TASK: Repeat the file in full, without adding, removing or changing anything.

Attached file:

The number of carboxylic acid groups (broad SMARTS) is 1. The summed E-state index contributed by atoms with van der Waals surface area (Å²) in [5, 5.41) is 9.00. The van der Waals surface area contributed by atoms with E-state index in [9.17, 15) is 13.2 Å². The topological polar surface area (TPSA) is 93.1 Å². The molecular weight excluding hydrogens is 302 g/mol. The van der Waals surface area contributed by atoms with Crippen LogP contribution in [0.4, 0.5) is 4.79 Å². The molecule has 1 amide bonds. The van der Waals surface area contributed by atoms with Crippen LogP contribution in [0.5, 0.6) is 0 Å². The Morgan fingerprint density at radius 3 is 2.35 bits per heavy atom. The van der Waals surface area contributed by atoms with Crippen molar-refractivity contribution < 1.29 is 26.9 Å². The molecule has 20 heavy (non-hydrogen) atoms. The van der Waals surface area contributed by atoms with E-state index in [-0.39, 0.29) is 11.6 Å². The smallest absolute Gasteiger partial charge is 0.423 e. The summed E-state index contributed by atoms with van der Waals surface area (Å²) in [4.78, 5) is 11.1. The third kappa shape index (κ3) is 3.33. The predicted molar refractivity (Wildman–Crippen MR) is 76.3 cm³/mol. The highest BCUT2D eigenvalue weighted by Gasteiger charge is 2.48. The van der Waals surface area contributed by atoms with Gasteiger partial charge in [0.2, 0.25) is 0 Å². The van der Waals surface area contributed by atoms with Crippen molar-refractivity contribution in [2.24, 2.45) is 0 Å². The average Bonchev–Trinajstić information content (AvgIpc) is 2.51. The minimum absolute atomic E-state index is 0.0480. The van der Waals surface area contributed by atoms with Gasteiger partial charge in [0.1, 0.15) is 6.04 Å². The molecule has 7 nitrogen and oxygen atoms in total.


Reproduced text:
The number of carboxylic acid groups (broad SMARTS) is 1. The summed E-state index contributed by atoms with van der Waals surface area (Å²) in [5, 5.41) is 9.00. The van der Waals surface area contributed by atoms with E-state index in [9.17, 15) is 13.2 Å². The topological polar surface area (TPSA) is 93.1 Å². The molecular weight excluding hydrogens is 302 g/mol. The van der Waals surface area contributed by atoms with Crippen LogP contribution in [0.4, 0.5) is 4.79 Å². The molecule has 1 amide bonds. The van der Waals surface area contributed by atoms with Crippen LogP contribution in [0.5, 0.6) is 0 Å². The Morgan fingerprint density at radius 3 is 2.35 bits per heavy atom. The van der Waals surface area contributed by atoms with Crippen molar-refractivity contribution < 1.29 is 26.9 Å². The molecule has 20 heavy (non-hydrogen) atoms. The van der Waals surface area contributed by atoms with E-state index in [-0.39, 0.29) is 11.6 Å². The smallest absolute Gasteiger partial charge is 0.423 e. The summed E-state index contributed by atoms with van der Waals surface area (Å²) in [4.78, 5) is 11.1. The third kappa shape index (κ3) is 3.33. The predicted molar refractivity (Wildman–Crippen MR) is 76.3 cm³/mol. The highest BCUT2D eigenvalue weighted by Gasteiger charge is 2.48. The van der Waals surface area contributed by atoms with Gasteiger partial charge in [0.2, 0.25) is 0 Å². The van der Waals surface area contributed by atoms with Crippen molar-refractivity contribution in [2.24, 2.45) is 0 Å². The average Bonchev–Trinajstić information content (AvgIpc) is 2.51. The minimum absolute atomic E-state index is 0.0480. The van der Waals surface area contributed by atoms with Gasteiger partial charge in [0.1, 0.15) is 6.04 Å². The molecule has 7 nitrogen and oxygen atoms in total.